What makes fishing for brown trout so enjoyable in the spring is that as the water temperature rise, they become more active and are aggressive feeders,” Campbell said. “Browns can be found throughout the lower Niagara from Devil’s Hole at the power plant to the mouth of Lake Ontario off the point at Old Fort Niagara. I think to truly appreciate fighting a brown trout, they have to be caught on a rod and reel rather than cranking them up on a trolling rod. That’s why I have each of my clients fish with their own rod and use light tackle.” Campbell supplies all bait and tackle on the charters aboard his 21-foot Lund deep-V fishing boat. He rigs his rods with a drop rig that allows anglers to fish minnows just off the bottom, and his bait-casting reels are spooled with 6-pound test mainline. On this particular trip we were fishing egg sacks while targeting browns and steelhead trout. Compared to some trout species, the habits of these brown trout are relatively unaffected by bright sunlight – and a warm sun is welcome during the early spring on the Niagara River, which seemingly clings to winter as long as possible. What does trigger increased activity by browns on the Niagara is melting snow flowing into the river and the slush ice that is carried over Niagara Falls.

“I don’t believe there’s another fishery that has the diversity, size and numbers of freshwater species of gamefish that can be found right here,” Campbell said. “We fish what can truly be described as “big waters,” and these waters produce big fish.” Sometimes the big fish caught, however, are not always the species an angler may expect. That is exactly what happened on the second morning of this fishing trip.

Conditions had been so good the day before that Campbell was able to overcome the “jinx” of having two outdoors writers on his boat, and he put us on plenty of quality steelhead and brown trout. His plan for the morning was to travel upriver, south of the launch at Lewiston Landing Waterfront Park, and search for browns in the area of the hydropower plants on the New York and Ontario sides of the river. There are some prime locations in this section of the Niagara, but water release from the plants can affect water flows and levels and make for potentially dangerous boating. For this reason, warnings are posted advising that only experienced boaters with properly equipped craft navigate the area.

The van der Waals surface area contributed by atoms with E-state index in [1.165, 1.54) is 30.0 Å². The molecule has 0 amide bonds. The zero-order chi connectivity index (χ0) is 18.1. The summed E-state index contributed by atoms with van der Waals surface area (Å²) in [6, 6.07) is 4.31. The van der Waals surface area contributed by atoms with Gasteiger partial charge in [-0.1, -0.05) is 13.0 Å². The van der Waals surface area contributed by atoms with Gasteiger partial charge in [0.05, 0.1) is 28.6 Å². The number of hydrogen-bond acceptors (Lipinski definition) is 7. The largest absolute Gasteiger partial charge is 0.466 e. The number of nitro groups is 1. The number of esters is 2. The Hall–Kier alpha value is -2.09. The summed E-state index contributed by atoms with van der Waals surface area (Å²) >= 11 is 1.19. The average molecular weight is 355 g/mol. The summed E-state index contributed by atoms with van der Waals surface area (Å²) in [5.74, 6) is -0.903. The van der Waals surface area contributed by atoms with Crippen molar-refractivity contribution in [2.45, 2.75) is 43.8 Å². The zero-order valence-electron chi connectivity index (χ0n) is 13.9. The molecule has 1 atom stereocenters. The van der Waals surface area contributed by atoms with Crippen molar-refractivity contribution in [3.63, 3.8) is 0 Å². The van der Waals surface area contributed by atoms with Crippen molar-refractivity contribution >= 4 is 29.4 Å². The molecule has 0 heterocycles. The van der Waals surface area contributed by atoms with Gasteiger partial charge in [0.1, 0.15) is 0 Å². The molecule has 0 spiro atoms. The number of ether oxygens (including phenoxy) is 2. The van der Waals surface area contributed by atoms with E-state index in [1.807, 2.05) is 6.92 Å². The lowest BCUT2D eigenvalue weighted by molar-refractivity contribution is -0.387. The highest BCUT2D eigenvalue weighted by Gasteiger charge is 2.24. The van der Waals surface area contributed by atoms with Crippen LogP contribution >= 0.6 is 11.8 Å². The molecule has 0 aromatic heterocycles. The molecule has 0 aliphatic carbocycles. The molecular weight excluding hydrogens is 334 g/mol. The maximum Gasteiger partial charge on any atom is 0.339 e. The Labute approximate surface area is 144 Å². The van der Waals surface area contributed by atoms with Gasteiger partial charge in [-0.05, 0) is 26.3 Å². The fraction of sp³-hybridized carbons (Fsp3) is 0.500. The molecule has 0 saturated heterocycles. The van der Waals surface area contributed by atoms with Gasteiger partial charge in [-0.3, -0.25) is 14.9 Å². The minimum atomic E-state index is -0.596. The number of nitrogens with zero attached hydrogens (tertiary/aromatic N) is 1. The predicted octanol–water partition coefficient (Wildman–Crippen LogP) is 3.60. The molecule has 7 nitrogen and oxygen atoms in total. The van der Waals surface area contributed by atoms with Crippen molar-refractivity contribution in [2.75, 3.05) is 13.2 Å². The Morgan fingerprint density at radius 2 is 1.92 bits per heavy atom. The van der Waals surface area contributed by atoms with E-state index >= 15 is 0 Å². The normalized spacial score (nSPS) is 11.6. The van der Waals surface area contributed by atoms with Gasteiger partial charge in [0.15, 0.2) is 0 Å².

When we arrived, the only other boats fishing the holes were those operated by licensed charter captains; and the brown trout were cooperating. So, breaking out the light tackle, Campbell began working the water and waited for his plan to come together. Then, the unexpected happened when a fish absolutely hammered my bait and had the reel screaming as it stripped line and sped off into deeper water. This was no brownie, and it was all I could do to keep the fish out of the current and winning the battle before it began.

As I kept pressure on what was obviously a very large fish, Campbell made sure the drag would hold and then he and my companion sat back and enjoyed the action. This fish had to be boated no matter what it took; and as I worked my way from bow to stern and back again several times anglers in several of the closest boats had become aware of the battle.

Finally, after more than 10 minutes, but what seemed like a half an hour of playing the fish, Campbell was able to net it and scoop it into the boat. What we had was one of the largest lake trout I had ever caught – including those on Lake Ontario. This 19-pound, 35-inch laker was clearly the lunker catch of the trip and served as a reminder that there is no comparison between catching an aggressive river-run laker and cranking one up from the depths on the lake. It also proved that memories of a lifetime are as close as one’s next cast when fishing the Niagara River.

For information about
fishing with Capt. Frank
Campbell, contact Niagara
Region Guide Service
by calling (716) 284-8546,
emailing frank@niagaracharter.
com or accessing his
website at www.niagaracharter.
For information
about the Riverside Motel,
call (716) 754-4101, email or access
the website at www.riverside.